Am J Perinatol 2020; 37(14): 1411-1416
DOI: 10.1055/s-0040-1718403
Original Article

Obstetric Hemorrhage Risk Associated with Novel COVID-19 Diagnosis from a Single-Institution Cohort in the United States

1  Department of Obstetrics and Gynecology, Boston Medical Center, Boston, Massachusetts
,
Melissa Schapero
1  Department of Obstetrics and Gynecology, Boston Medical Center, Boston, Massachusetts
,
Ronald Iverson
1  Department of Obstetrics and Gynecology, Boston Medical Center, Boston, Massachusetts
,
Christina D. Yarrington
1  Department of Obstetrics and Gynecology, Boston Medical Center, Boston, Massachusetts
› Author Affiliations
 

Abstract

Objective The study aimed to compare the quantitative blood loss (QBL) and hemorrhage-related outcomes of pregnant women with and without a coronavirus disease 2019 (COVID-19) diagnosis.

Study Design This retrospective cohort study of all live deliveries at Boston Medical Center between April 1, 2020 and July 22, 2020 compares the outcomes of pregnant women with a laboratory-confirmed COVID-19 positive diagnosis and pregnant women without COVID-19. The primary outcomes are QBL and obstetric hemorrhage. The secondary outcomes analyzed were a maternal composite outcome that consisted of obstetric hemorrhage, telemetry-level (intermediate care unit) or intensive care unit, transfusion, length of stay greater than 5 days, or intraamniotic infection, and individual components of the maternal composite outcome. Groups were compared using Student's t-test, Chi-squared tests, or Fisher's exact. Logistic regression was used to adjust for confounding variables.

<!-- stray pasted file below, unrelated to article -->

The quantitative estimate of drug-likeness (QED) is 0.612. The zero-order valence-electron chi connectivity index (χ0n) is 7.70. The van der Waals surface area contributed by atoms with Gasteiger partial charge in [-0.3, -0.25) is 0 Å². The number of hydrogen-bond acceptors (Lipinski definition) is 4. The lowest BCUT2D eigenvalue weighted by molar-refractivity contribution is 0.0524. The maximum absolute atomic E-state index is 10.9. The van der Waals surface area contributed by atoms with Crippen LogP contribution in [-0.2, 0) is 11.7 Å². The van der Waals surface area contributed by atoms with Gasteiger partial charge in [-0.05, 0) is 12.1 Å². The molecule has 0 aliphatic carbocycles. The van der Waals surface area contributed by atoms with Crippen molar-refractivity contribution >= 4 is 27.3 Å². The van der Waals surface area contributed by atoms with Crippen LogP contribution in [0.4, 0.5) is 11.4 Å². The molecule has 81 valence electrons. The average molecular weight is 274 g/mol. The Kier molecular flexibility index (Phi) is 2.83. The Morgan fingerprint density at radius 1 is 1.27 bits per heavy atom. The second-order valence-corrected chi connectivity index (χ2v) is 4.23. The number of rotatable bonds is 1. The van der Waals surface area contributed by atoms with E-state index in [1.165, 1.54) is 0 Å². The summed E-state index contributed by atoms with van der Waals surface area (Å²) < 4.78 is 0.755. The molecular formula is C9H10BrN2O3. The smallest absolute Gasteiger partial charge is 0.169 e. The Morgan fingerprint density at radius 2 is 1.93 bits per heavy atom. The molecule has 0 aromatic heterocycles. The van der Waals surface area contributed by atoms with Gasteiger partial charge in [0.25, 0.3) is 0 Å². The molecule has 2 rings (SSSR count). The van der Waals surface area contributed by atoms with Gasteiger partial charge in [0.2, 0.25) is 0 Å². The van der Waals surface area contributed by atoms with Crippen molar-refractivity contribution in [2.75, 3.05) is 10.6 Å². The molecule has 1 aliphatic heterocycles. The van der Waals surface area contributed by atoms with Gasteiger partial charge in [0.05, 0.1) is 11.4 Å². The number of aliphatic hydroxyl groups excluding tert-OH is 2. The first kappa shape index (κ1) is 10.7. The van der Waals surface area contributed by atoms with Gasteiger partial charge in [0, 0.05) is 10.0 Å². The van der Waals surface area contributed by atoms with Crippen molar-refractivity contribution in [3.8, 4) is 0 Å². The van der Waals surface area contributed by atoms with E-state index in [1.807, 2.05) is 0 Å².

Results Of 813 women who delivered a live infant between April 1 and July 22, 2020, 53 women were diagnosed with COVID-19 on admission to the hospital. Women with a COVID-19 diagnosis at their time of delivery were significantly more likely to identify as a race other than white (p = 0.01), to deliver preterm (p = 0.05), to be diagnosed with preeclampsia with severe features (p < 0.01), and to require general anesthesia (p < 0.01). Women diagnosed with COVID-19 did not have a significantly higher QBL (p = 0.64). COVID-19 positive pregnant patients had no increased adjusted odds of obstetric hemorrhage (adjusted odds ratio [aOR]: 0.41, 95% confidence interval [CI]: 0.17–1.04) and no increased adjusted odds of the maternal morbidity composite (aOR: 0.98, 95% CI: 0.50–1.93) when compared with those without a diagnosis of COVID-19.